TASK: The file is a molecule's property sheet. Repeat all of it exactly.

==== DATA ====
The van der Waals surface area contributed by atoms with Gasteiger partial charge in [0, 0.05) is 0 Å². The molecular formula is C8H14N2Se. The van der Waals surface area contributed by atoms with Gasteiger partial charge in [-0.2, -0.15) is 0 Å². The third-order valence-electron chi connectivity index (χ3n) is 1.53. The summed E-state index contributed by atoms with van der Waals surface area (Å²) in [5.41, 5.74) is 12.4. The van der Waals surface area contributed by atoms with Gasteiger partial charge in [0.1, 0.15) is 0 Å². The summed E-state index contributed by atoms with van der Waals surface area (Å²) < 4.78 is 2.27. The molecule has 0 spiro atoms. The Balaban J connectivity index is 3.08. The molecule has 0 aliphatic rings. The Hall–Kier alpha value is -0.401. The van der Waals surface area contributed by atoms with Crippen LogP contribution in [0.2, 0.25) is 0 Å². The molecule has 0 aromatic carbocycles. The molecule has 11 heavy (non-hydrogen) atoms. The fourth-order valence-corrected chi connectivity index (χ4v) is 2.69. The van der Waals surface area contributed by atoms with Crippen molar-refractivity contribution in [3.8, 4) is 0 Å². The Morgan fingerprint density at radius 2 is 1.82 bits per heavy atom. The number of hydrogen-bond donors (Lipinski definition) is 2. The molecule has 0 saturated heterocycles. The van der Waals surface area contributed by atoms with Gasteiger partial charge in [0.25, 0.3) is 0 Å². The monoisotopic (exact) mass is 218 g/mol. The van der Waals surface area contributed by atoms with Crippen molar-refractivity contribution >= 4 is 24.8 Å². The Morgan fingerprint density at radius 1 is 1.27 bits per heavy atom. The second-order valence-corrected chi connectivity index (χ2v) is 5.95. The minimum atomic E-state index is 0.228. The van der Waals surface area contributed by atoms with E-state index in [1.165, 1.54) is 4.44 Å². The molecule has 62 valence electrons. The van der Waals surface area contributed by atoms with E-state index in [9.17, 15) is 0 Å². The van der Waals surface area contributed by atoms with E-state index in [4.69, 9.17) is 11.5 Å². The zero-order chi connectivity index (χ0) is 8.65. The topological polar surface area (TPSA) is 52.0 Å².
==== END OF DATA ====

The van der Waals surface area contributed by atoms with Gasteiger partial charge in [0, 0.05) is 0 Å². The molecular formula is C8H14N2Se. The van der Waals surface area contributed by atoms with Gasteiger partial charge in [-0.2, -0.15) is 0 Å². The third-order valence-electron chi connectivity index (χ3n) is 1.53. The summed E-state index contributed by atoms with van der Waals surface area (Å²) in [5.41, 5.74) is 12.4. The van der Waals surface area contributed by atoms with Gasteiger partial charge in [0.1, 0.15) is 0 Å². The summed E-state index contributed by atoms with van der Waals surface area (Å²) < 4.78 is 2.27. The molecule has 0 spiro atoms. The Balaban J connectivity index is 3.08. The molecule has 0 aliphatic rings. The Hall–Kier alpha value is -0.401. The van der Waals surface area contributed by atoms with Crippen LogP contribution in [0.2, 0.25) is 0 Å². The molecule has 0 aromatic carbocycles. The molecule has 11 heavy (non-hydrogen) atoms. The fourth-order valence-corrected chi connectivity index (χ4v) is 2.69. The van der Waals surface area contributed by atoms with Crippen molar-refractivity contribution in [3.8, 4) is 0 Å². The Morgan fingerprint density at radius 2 is 1.82 bits per heavy atom. The number of hydrogen-bond donors (Lipinski definition) is 2. The molecule has 0 saturated heterocycles. The van der Waals surface area contributed by atoms with Gasteiger partial charge in [0.25, 0.3) is 0 Å². The monoisotopic (exact) mass is 218 g/mol. The van der Waals surface area contributed by atoms with Crippen molar-refractivity contribution >= 4 is 24.8 Å². The Morgan fingerprint density at radius 1 is 1.27 bits per heavy atom. The second-order valence-corrected chi connectivity index (χ2v) is 5.95. The minimum atomic E-state index is 0.228. The van der Waals surface area contributed by atoms with E-state index in [1.165, 1.54) is 4.44 Å². The molecule has 62 valence electrons. The van der Waals surface area contributed by atoms with E-state index in [9.17, 15) is 0 Å². The van der Waals surface area contributed by atoms with E-state index in [4.69, 9.17) is 11.5 Å². The zero-order chi connectivity index (χ0) is 8.65. The topological polar surface area (TPSA) is 52.0 Å².